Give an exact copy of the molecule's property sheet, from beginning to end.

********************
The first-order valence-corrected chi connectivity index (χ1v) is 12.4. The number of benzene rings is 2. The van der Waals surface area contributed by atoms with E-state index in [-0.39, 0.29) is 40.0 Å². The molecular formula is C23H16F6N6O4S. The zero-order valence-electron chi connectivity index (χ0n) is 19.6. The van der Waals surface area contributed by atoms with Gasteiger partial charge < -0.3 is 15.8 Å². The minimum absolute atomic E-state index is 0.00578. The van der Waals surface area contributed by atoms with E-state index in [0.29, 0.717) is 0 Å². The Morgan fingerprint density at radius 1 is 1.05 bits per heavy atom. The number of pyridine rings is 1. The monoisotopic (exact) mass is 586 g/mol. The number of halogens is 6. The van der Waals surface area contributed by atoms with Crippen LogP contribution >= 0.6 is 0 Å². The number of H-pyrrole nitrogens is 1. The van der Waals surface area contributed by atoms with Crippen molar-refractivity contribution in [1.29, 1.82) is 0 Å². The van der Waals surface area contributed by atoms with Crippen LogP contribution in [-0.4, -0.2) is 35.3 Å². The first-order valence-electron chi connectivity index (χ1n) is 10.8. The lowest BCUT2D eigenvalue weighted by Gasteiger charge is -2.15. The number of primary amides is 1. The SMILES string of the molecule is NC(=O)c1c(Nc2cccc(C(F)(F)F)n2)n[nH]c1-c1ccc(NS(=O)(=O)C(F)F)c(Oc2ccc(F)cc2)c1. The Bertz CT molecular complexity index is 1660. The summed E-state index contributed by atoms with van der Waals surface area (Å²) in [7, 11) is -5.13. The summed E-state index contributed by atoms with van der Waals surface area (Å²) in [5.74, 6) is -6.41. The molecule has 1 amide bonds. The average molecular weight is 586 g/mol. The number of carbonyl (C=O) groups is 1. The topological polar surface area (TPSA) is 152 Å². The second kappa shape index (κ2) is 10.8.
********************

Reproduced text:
The first-order valence-corrected chi connectivity index (χ1v) is 12.4. The number of benzene rings is 2. The van der Waals surface area contributed by atoms with E-state index in [-0.39, 0.29) is 40.0 Å². The molecular formula is C23H16F6N6O4S. The zero-order valence-electron chi connectivity index (χ0n) is 19.6. The van der Waals surface area contributed by atoms with Gasteiger partial charge < -0.3 is 15.8 Å². The minimum absolute atomic E-state index is 0.00578. The van der Waals surface area contributed by atoms with E-state index in [0.29, 0.717) is 0 Å². The Morgan fingerprint density at radius 1 is 1.05 bits per heavy atom. The number of pyridine rings is 1. The monoisotopic (exact) mass is 586 g/mol. The number of halogens is 6. The van der Waals surface area contributed by atoms with Crippen LogP contribution >= 0.6 is 0 Å². The number of H-pyrrole nitrogens is 1. The van der Waals surface area contributed by atoms with Crippen molar-refractivity contribution in [1.29, 1.82) is 0 Å². The van der Waals surface area contributed by atoms with Crippen LogP contribution in [-0.4, -0.2) is 35.3 Å². The first-order valence-electron chi connectivity index (χ1n) is 10.8. The lowest BCUT2D eigenvalue weighted by Gasteiger charge is -2.15. The number of primary amides is 1. The SMILES string of the molecule is NC(=O)c1c(Nc2cccc(C(F)(F)F)n2)n[nH]c1-c1ccc(NS(=O)(=O)C(F)F)c(Oc2ccc(F)cc2)c1. The Bertz CT molecular complexity index is 1660. The summed E-state index contributed by atoms with van der Waals surface area (Å²) in [7, 11) is -5.13. The summed E-state index contributed by atoms with van der Waals surface area (Å²) in [5.74, 6) is -6.41. The molecule has 1 amide bonds. The average molecular weight is 586 g/mol. The number of carbonyl (C=O) groups is 1. The topological polar surface area (TPSA) is 152 Å². The second kappa shape index (κ2) is 10.8.